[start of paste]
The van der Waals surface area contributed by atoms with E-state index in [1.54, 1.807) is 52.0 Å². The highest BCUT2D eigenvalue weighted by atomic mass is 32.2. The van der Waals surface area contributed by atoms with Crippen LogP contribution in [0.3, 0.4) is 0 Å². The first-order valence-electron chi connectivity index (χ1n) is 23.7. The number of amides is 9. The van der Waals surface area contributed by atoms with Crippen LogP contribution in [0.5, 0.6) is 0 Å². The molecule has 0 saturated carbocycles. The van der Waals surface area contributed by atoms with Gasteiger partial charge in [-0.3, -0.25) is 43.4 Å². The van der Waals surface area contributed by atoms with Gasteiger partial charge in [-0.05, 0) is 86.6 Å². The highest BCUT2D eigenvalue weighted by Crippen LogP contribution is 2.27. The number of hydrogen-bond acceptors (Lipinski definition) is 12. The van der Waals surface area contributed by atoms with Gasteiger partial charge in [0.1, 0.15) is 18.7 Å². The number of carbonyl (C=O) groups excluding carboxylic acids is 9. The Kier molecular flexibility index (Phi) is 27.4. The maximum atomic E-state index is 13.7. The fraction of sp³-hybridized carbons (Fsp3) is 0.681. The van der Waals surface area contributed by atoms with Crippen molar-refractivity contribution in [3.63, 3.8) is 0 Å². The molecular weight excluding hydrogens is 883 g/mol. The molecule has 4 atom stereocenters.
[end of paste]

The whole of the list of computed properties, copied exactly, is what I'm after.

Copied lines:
The van der Waals surface area contributed by atoms with E-state index in [1.54, 1.807) is 52.0 Å². The highest BCUT2D eigenvalue weighted by atomic mass is 32.2. The van der Waals surface area contributed by atoms with Crippen LogP contribution in [0.3, 0.4) is 0 Å². The first-order valence-electron chi connectivity index (χ1n) is 23.7. The number of amides is 9. The van der Waals surface area contributed by atoms with Crippen LogP contribution in [0.5, 0.6) is 0 Å². The molecule has 0 saturated carbocycles. The van der Waals surface area contributed by atoms with Gasteiger partial charge in [-0.3, -0.25) is 43.4 Å². The van der Waals surface area contributed by atoms with Gasteiger partial charge in [-0.05, 0) is 86.6 Å². The highest BCUT2D eigenvalue weighted by Crippen LogP contribution is 2.27. The number of hydrogen-bond acceptors (Lipinski definition) is 12. The van der Waals surface area contributed by atoms with Gasteiger partial charge in [0.1, 0.15) is 18.7 Å². The number of carbonyl (C=O) groups excluding carboxylic acids is 9. The Kier molecular flexibility index (Phi) is 27.4. The maximum atomic E-state index is 13.7. The fraction of sp³-hybridized carbons (Fsp3) is 0.681. The van der Waals surface area contributed by atoms with Crippen molar-refractivity contribution in [3.63, 3.8) is 0 Å². The molecular weight excluding hydrogens is 883 g/mol. The molecule has 4 atom stereocenters.